I blogged on here about Zack’s problems with his first preschool.  They kept sending him home for “aggressive” behavior.  We never saw the aggressive behavior at home. We moved him to a Montessori school, where he cried for a week straight.  For a kid who has a fit if you try to make him use the playground swing in the “wrong” direction, changing preschools like that must have been an utter trauma.  It was terrible for our whole family.  We tried performing monkey school, where Zack managed to calm down and have a good time.  No more aggression, but the teacher did notice that he did not play with other kids, and she said his eye contact was off.  He also couldn’t focus at all in groups.  Okay, we thought, this is preschool number three, so maybe we should finally get him assessed.  We don’t see much that’s wrong…except it is really tough to have a conversation with Zack.  He has a fantastic vocabulary…but you can’t really go back and forth with him about one topic for too long.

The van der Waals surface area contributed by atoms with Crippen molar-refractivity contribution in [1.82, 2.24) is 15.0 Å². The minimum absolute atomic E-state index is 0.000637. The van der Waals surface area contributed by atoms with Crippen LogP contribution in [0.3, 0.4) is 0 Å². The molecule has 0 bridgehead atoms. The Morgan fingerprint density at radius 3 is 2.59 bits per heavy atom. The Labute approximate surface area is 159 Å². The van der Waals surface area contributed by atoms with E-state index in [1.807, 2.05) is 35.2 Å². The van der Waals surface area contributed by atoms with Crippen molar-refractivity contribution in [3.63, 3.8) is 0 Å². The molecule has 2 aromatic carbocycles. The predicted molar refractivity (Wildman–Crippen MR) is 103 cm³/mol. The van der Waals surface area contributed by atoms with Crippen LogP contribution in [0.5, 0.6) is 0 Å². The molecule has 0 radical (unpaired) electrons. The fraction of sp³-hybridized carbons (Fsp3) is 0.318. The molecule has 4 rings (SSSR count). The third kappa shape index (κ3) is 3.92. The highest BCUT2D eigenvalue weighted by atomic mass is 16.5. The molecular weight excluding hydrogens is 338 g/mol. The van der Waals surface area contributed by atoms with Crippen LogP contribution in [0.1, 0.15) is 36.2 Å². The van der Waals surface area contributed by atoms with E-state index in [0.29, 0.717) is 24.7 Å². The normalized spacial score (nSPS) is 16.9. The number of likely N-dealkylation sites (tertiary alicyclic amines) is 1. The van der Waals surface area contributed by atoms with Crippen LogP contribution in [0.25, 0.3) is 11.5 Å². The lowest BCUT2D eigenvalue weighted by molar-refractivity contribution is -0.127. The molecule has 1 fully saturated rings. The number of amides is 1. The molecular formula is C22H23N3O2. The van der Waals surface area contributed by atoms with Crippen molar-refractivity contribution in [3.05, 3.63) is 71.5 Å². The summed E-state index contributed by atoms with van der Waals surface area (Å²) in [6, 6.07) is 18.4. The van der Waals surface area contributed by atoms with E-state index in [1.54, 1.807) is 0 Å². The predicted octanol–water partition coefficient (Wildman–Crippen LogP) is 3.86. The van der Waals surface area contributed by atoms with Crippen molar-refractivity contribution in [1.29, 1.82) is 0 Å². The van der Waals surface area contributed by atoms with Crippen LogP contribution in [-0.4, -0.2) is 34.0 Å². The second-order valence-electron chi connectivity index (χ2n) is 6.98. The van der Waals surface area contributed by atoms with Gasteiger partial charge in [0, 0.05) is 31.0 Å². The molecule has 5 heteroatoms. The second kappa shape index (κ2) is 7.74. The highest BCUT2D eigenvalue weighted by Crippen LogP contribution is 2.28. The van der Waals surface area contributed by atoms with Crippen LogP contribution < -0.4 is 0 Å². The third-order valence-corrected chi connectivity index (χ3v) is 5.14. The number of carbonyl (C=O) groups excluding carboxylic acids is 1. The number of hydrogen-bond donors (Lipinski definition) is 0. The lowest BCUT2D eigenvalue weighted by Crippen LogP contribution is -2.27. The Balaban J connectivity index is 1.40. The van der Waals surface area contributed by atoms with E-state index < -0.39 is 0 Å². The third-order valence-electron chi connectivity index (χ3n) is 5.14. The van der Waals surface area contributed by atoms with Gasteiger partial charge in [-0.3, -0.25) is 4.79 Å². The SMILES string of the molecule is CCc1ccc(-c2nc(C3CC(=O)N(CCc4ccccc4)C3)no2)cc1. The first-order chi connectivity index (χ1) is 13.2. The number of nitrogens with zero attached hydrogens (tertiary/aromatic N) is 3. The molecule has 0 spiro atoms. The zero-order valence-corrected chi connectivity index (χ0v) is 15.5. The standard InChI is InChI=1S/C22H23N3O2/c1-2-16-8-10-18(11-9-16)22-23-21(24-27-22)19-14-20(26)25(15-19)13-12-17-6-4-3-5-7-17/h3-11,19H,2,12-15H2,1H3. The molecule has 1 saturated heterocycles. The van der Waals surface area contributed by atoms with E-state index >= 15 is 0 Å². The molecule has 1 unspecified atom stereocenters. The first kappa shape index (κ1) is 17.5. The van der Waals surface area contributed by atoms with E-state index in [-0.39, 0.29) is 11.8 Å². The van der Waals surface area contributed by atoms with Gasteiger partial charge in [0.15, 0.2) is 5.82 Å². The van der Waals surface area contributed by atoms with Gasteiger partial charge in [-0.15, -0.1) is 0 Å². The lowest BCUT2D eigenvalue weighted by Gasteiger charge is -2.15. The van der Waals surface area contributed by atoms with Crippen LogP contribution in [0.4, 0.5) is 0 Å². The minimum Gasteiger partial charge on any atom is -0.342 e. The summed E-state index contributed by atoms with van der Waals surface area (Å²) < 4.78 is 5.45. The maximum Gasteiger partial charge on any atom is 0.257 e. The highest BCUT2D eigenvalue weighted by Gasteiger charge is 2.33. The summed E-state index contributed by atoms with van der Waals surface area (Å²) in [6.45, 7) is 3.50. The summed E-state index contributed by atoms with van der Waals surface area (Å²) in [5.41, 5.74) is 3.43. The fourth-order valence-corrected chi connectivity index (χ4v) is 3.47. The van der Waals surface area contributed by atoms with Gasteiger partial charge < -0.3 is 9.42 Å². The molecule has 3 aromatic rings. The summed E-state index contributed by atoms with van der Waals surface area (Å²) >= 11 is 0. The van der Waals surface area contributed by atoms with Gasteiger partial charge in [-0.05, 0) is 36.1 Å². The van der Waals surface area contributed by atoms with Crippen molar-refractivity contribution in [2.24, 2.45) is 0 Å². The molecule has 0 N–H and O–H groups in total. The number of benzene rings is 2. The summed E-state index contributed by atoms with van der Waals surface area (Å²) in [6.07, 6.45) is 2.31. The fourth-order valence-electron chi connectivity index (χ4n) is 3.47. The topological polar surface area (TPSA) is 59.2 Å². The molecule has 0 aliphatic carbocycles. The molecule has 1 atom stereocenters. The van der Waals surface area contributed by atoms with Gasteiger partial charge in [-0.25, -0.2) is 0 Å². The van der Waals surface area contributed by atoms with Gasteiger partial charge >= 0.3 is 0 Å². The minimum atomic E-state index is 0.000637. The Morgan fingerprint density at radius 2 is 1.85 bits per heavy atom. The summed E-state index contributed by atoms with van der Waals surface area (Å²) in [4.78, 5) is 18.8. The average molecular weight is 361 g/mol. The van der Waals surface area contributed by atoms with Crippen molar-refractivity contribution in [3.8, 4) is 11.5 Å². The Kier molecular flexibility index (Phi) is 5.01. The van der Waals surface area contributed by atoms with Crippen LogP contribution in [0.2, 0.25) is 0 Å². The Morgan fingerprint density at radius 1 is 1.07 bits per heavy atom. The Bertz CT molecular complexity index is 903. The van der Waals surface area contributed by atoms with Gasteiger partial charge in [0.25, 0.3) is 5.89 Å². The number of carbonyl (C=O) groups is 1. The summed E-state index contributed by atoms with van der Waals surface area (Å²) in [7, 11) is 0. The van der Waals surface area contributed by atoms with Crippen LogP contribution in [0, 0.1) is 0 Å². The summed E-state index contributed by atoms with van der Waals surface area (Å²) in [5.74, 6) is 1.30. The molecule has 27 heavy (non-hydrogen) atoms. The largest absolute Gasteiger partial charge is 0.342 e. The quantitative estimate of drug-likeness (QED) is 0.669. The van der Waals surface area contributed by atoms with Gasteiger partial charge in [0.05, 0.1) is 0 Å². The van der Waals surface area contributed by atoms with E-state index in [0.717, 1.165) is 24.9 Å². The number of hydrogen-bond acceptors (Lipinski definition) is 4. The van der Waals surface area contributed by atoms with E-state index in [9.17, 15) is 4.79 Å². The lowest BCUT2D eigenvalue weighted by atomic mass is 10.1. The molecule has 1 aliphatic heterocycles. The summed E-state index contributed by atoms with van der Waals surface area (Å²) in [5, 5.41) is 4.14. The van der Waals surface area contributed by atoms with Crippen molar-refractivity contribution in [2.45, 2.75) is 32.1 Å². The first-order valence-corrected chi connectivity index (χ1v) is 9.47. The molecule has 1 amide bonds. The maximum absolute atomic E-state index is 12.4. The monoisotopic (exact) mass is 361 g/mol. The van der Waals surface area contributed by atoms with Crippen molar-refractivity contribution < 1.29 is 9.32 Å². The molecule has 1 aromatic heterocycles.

My friends’ Facebook posts increasingly started to make me feel like something was maybe not right.  Kids younger than Zack would say stuff Zack could never say.  Stuff about the abstract, about time, about what they wanted to be when they grew up.  Those concepts are just not in his repertoire.  He was the first to learn the ABCs, the first to tell the difference between a hexagon and a pentagon (well, I exaggerate–that’s still a little tough), but try and engage him about what happened during his day, and it’s a no go.  He will go back to what’s in his hand, what’s outside the window–the concrete.  Or he’ll talk about something way off topic, usually something he’s memorized, phrases he’s heard on TV.  He would recite dialogue from video he’d seen of himself at the zoo.  It was his way of talking about that fun day at the zoo.

So we had him assessed at three places, and all three put him on the spectrum.  Why three places?  The first was a private clinic at Children’s Hospital in Los Angeles.  Since our insurance paid, we went.  There were one way mirrors, cameras, a team of specialists.  They were so thorough and so smart.  Anyone who has had experience with Children’s Hospital knows they are amazing.  They insisted that play based, developmental preschool would be more appropriate for Zack, so we moved him to his current crunchy preschool, which we all love.